Support the Confirmation of Sara Hill to the U.S. District Court for the Northern District of Oklahoma

Courts Resources 11.14,23

View a PDF of the letter here.

November 14, 2023


Dear Senator:

On behalf of The Leadership Conference on Civil and Human Rights, a coalition of more than 240 national organizations committed to promoting and protecting the civil and human rights of all persons in the United States, we write to express our strong support for the confirmation of Sara Hill to the U.S. District Court for the Northern District of Oklahoma. The Leadership Conference intends to include your position on the confirmation of Ms. Hill in our voting record for the 118th Congress.

Ms. Hill will be a great addition to the federal bench. Currently, she is the principal for Hill Law, PLLC, where she works with the attorney general of the Cherokee Nation on various legal matters. Ms. Hill also currently serves as an at-large voting member of the U.S. Sentencing Commission’s Tribal Issues Advisory Group. Prior to this, she held several positions within the Cherokee Nation, including attorney general, secretary of natural resources, deputy attorney general, and assistant attorney general. She also spent a year as special assistant to the United States Attorney for the Northern District of Oklahoma. Ms. Hill is a graduate of Northeastern State University and the University of Tulsa College of Law. Her experience and exceptional career would be a tremendous asset to the Northern District of Oklahoma.

Ms. Hill’s entire career has been spent in service of the Cherokee Nation, and her depth and breadth of experience in Indian law is unique and greatly needed on our federal courts. During her years as a prosecutor for the Cherokee Nation District Court, she focused mainly on child welfare proceedings and environmental litigation. In 2015, she was appointed to serve as the Cherokee Nation’s secretary of natural resources, where she supervised the tribe’s environmental litigation. In this role, she successfully brought suit against a uranium conversion facility after they failed to properly dispose of nearly 10,000 tons of radioactive material that threatened the contamination of the Illinois and Arkansas Rivers.[1]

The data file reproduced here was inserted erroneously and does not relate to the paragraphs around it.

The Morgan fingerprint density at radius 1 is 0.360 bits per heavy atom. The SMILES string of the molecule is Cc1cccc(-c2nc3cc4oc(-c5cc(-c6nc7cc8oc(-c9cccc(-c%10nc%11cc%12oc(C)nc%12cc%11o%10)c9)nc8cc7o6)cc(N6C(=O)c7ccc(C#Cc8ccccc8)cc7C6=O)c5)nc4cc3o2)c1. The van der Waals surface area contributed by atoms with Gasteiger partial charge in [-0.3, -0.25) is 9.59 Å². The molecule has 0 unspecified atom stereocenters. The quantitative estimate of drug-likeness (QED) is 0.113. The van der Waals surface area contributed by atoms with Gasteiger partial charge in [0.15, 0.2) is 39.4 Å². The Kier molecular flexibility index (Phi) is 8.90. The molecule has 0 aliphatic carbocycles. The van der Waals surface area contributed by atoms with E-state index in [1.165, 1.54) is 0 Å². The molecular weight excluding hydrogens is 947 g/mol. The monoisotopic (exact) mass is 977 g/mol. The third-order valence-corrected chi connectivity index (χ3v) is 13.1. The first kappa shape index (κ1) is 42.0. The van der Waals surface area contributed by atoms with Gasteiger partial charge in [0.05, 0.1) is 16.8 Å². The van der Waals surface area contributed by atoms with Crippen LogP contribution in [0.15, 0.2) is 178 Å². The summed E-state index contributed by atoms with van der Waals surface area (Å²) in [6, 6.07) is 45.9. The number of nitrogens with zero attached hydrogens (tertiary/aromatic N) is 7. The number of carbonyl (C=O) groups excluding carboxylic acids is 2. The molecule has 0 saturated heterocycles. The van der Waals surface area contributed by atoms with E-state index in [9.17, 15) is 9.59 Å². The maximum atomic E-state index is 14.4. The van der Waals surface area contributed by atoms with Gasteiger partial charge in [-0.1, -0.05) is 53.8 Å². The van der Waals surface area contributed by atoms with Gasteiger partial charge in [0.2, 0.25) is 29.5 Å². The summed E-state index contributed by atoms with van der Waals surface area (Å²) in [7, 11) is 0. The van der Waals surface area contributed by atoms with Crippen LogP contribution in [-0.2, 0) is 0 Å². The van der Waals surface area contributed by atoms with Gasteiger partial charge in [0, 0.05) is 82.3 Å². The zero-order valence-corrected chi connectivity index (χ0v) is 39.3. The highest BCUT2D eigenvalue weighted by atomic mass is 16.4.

In 2019, Ms. Hill became the attorney general for the Cherokee Nation. Throughout her tenure, she oversaw all litigation to which the Cherokee Nation was a party, which included several important Indian law cases that went to the U.S. Supreme Court. Notable among them was the recent case, Haaland v. Brackeen, upholding the constitutionality of the Indian Child Welfare Act — a 1978 law enacted to address the alarmingly high rates of removal of Native American children from their tribes.[2] Additionally, Ms. Hill also played a crucial role in the legislative drafting and lobbying for the eventual passage by the U.S. Congress of the Stigler Act Amendments of 2018, which removed language from a 1947 federal law that limited the ownership of allotted tribal land to those with at least one half blood quantum requirement of one of the Five Tribes.[3] This requirement previously accelerated tribal land loss because those without the required blood status were unable to inherit the restricted land allotted to tribes.[4] This expansive and impressive record protecting and defending the rights of tribal nations makes Ms. Hill eminently qualified for this position.

In addition to the professional experience that Ms. Hill would bring to this role, she would also bring important lived experiences to the federal bench. If confirmed, Ms. Hill — who is a Cherokee citizen — would be the first Native American woman to ever serve a lifetime appointment on any federal district court in Oklahoma.[5] Further, she would be only the eighth Native American person to ever serve as an Article III judge in our nation’s history.[6] Public trust in the judiciary is vital to its function, and that trust is strengthened when the composition of our courts reflects the communities that they serve.[7] This personal and professional diversity of experience also improves judicial decision-making.[8] The confirmation of Ms. Hill is a necessary step towards ensuring that our federal courts reflect and represent the diversity of our nation.

Ms. Hill is an excellent choice for this position, and we strongly urge the Senate to confirm her to the Northern District of Oklahoma. If you would like to discuss this matter further, please contact Lena Zwarensteyn, senior director of the fair courts program, at (202) 466-3311. Thank you for your consideration.


Maya Wiley
President & CEO

Jesselyn McCurdy
Executive Vice President of Government Affairs


[1] Oklahoma and Cherokee Nation v. Sequoyah Fuels Corp., CV-2017-23 (Sequoyah Cnty. Dist. Ct. Dec. 6, 2018).

[2] Haaland v. Brackeen, 599 U.S. 255, 143 S. Ct. 1609, 216 L. Ed. 2d 254 (2023).

[3] Stigler Act Amendments of 2018, PL 115–399 (December 31, 2018).

[4] Melissa Scavelli, Stigler Act Amendments signed into law, Cherokee nation celebrates, KOKH (January 3, 2019).

[5] Biographical Directory of Article III Federal Judges, 1789-present, Federal Judicial Center (Accessed November 2023).

[6] Id.

[7] Maya Sen, Diversity, Qualifications, and Ideology: How Female and Minority Judges Have Changed, or Not Changed, Over Time, 2017 Wis. L. Rev. 367 (2017).

[8] Kate Berry, Building a Diverse Bench: Selecting Federal Magistrate and Bankruptcy Judges, Brennan Center For Justice At NYU School Of Law And American Bar Association Judicial Division (2017).